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Juneau Goes Into Conservation Overdrive

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Juneau Goes Into Conservation Overdrive


Juneau Goes Into Conservation Overdrive

Juneau Goes Into Conservation Overdrive

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  • <iframe src="" width="100%" height="290" frameborder="0" scrolling="no" title="NPR embedded audio player">
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A series of avalanches in April cut off the Alaskan capital from its source of cheap hydropower. The cost of electricity has quadrupled as a result. Juneau has been forced to cut its power consumption by nearly a third in one week. John Ryan of member station KTOO reports.


People in Juneau, Alaska, are getting an unexpected lesson in conservation. Two weeks ago, avalanches cut off the city's access to cheap hydropower. And that meant electrical bills would quadruple. So Alaska's capital city quickly went into conservation overdrive.

As John Ryan of member station KTOO reports, Juneau has reduced its electricity consumption by nearly one-third.

JOHN RYAN: In stores, offices and homes all over town, appliances and lights have been unplugged, thermostats and water heaters turn down.

(Soundbite of birds)

RYAN: Outside the Alaskan & Proud supermarket in downtown Juneau, ravens hop along the busy parking lot. Shoppers Catherine Andrews(ph), Nell Thomlinson(ph) and Pat Bock(ph) say they've made some big changes to keep their electricity bills from exploding.

Mr. NELLS THOMLINSON (Shopper): I take my showers in the dark with the window open instead of the fan running.

Mr. PAT BOCK (Shopper): We're washing dishes and clothing with cold water.

Ms. CATHERINE ANDREWS (Shopper): Adding socks, gloves, blankets and appliances that you never knew you could do without, you can do without.

RYAN: Big box stores and other major consumers in town have also powered down. The Juneau Airport has even turned off its runway lights, except when planes are actually taking off or approaching. The city brought Alan Meier of the Lawrence Berkeley National Laboratory up from California to teach them how to save even more energy. Myer says Juneau has surprised him.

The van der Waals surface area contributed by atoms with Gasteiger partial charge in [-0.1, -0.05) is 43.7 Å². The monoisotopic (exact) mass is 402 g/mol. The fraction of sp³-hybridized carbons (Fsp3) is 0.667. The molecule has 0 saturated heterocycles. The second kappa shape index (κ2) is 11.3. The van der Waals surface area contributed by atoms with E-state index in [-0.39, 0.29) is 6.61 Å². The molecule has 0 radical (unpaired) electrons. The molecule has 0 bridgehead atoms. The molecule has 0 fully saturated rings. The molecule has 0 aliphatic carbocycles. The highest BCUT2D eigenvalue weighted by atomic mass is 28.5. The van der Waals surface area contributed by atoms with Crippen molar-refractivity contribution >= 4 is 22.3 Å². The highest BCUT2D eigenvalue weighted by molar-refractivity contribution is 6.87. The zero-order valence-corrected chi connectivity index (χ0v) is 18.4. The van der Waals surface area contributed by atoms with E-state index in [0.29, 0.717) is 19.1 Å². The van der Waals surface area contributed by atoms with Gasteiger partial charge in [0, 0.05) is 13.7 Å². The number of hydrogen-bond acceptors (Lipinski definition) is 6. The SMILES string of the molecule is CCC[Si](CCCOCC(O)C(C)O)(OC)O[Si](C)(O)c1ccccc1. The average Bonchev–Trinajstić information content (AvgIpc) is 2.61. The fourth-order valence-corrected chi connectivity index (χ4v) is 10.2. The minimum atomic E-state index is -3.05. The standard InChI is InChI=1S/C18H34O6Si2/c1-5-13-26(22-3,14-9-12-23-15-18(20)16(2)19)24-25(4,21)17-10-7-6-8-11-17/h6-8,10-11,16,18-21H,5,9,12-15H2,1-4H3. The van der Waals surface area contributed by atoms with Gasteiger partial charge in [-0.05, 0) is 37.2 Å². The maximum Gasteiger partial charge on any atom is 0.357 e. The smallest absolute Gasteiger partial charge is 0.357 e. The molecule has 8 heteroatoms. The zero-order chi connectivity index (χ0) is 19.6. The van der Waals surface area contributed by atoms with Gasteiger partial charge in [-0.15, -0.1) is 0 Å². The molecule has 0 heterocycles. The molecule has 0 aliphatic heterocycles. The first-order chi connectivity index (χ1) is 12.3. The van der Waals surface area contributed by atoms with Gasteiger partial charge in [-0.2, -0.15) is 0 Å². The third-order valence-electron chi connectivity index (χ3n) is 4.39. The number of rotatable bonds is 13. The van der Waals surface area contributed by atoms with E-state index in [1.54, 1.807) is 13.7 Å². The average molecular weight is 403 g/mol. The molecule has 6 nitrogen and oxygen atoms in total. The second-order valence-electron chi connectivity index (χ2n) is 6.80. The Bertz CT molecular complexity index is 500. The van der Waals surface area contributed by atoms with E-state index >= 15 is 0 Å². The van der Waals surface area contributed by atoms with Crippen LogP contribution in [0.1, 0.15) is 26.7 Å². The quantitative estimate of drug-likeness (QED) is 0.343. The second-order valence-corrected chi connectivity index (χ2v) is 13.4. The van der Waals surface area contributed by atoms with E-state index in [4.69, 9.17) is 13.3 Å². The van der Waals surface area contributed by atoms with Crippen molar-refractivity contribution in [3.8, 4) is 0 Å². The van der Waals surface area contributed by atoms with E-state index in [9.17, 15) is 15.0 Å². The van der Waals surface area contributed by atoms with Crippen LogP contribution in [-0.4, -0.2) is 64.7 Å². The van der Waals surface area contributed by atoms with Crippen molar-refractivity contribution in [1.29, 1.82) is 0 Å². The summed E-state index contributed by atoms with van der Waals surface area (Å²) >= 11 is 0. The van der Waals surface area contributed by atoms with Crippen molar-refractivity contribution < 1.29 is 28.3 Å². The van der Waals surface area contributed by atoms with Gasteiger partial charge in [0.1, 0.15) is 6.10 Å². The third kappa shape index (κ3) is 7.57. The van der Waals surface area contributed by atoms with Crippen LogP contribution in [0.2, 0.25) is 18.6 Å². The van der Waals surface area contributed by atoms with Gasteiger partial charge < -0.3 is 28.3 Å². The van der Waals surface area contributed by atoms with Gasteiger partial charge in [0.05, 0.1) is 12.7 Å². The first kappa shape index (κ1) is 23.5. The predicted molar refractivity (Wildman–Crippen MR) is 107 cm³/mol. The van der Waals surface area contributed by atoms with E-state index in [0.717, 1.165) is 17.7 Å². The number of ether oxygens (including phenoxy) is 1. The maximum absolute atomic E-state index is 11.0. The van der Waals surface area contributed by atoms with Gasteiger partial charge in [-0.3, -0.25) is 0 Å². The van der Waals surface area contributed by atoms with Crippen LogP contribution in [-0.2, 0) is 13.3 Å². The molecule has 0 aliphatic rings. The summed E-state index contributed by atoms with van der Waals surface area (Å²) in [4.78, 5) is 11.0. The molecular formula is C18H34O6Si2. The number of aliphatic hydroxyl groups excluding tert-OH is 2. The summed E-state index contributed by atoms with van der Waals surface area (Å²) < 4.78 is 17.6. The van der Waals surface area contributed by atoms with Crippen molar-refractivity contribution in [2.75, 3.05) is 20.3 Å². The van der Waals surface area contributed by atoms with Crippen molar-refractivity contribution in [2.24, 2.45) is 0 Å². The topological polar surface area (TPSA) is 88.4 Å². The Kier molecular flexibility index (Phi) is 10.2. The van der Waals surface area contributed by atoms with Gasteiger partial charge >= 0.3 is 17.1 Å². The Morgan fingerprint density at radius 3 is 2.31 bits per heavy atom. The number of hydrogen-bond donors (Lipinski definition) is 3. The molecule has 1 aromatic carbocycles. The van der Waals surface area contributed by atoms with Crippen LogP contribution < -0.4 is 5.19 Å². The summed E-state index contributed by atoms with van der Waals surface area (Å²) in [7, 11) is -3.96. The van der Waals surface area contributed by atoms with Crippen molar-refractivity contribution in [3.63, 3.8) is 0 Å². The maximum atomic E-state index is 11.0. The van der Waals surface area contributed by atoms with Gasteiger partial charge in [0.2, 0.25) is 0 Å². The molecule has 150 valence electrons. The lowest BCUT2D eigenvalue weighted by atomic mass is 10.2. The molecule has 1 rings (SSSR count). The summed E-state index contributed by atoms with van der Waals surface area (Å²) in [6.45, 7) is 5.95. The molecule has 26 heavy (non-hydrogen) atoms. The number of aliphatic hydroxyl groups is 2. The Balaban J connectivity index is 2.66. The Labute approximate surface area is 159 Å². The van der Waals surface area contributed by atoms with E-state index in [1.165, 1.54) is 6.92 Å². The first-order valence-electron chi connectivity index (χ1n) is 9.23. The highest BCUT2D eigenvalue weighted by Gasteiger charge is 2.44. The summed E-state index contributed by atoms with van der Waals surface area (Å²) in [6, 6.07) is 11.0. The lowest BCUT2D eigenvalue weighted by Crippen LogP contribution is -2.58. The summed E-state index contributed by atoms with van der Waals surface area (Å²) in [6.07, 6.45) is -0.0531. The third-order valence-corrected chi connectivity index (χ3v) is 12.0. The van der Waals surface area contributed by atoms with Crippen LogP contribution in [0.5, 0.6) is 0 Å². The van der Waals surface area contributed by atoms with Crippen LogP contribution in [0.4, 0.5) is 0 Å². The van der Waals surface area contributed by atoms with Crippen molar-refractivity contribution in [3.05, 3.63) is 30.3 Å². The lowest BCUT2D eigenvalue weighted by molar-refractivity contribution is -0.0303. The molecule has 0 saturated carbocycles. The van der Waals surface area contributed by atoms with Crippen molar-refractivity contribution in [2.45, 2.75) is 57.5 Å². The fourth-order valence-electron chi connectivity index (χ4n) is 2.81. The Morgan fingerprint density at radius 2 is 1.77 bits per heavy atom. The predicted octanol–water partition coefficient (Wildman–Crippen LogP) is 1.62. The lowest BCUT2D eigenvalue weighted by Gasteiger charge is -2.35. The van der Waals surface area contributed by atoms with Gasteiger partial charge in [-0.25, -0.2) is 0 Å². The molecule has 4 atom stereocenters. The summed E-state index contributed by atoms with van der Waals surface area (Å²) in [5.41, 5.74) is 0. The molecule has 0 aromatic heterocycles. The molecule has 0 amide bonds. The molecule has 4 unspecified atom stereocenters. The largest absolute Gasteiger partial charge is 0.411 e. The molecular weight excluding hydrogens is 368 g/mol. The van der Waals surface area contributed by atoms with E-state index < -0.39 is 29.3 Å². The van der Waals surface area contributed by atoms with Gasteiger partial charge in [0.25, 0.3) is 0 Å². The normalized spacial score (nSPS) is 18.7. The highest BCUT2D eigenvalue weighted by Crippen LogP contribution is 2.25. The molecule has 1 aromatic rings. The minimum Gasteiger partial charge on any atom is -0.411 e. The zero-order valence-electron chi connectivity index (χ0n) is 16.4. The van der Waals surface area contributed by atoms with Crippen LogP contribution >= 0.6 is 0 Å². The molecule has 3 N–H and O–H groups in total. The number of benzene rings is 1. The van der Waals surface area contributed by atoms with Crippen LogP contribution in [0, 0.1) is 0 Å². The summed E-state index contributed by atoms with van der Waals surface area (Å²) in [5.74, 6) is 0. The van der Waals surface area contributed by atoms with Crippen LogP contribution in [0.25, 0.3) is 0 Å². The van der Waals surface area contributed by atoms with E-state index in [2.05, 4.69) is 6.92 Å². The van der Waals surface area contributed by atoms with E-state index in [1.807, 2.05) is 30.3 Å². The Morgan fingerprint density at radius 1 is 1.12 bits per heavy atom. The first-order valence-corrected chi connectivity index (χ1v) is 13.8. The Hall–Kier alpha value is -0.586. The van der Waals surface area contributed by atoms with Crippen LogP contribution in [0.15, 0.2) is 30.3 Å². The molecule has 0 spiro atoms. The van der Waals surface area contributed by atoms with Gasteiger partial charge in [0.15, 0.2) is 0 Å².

Mr. ALAN MEIER (Lawrence Berkeley National Laboratory): I haven't ever seen a community reduce its electricity consumption so rapidly as we have seen in Juneau. And this is even before consumers have seen a price. They haven't seen higher bills yet.

RYAN: When bills at the new rate start arriving this month, Juneau will be paying five times the national average for electricity; that's because Juneau is now running on diesel. Outside the offices of Alaska Electric Light and Power, plumes of diesel exhaust shimmer with heat. Generators the size of railroad cars are running around the clock to meet the city's demand for power.

They might keep running for three months. That's how long Scott Willis of the power company says it will take to reconnect Juneau to its primary source of hydropower.

Mr. SCOTT WILLIS (Alaska Electric Light and Power): These avalanches happen in a very remote, very rugged environment. We can't drive equipment up to these tower sites. It all has to be done by helicopter and we have to wait until the snow is cleared to be able to even access the existing foundations.

RYAN: City officials are focusing on how to soften the blow of high electricity bills for the hardest hit customers. So far they've reduced the sales tax on electricity and they're seeking state and federal help.

In the meantime, Alaskan Brewing Company President Geoff Larson isn't sure how much more he can do to reduce his $10,000-a-month electricity bill. On the floor of his bottling plant, he says he invested heavily in improving energy efficiency before Juneau's current emergency. But he said he's not surprised by Juneau's rapid response in a crisis.

Mr. GEOFF LARSON (President, Alaskan Brewing Company): That resourcefulness, the ability to sit there and respond, in Alaska and in Juneau I think it's kind of ingrained in where we are.

RYAN: The bad news for Juneau energy conservers: cutting their consumption by a third won't keep their bills from skyrocketing. If they want to bring their costs down to pre-avalanche rate, they'll need to more than double their conservation efforts to date.

For NPR News, I'm John Ryan in Juneau, Alaska.

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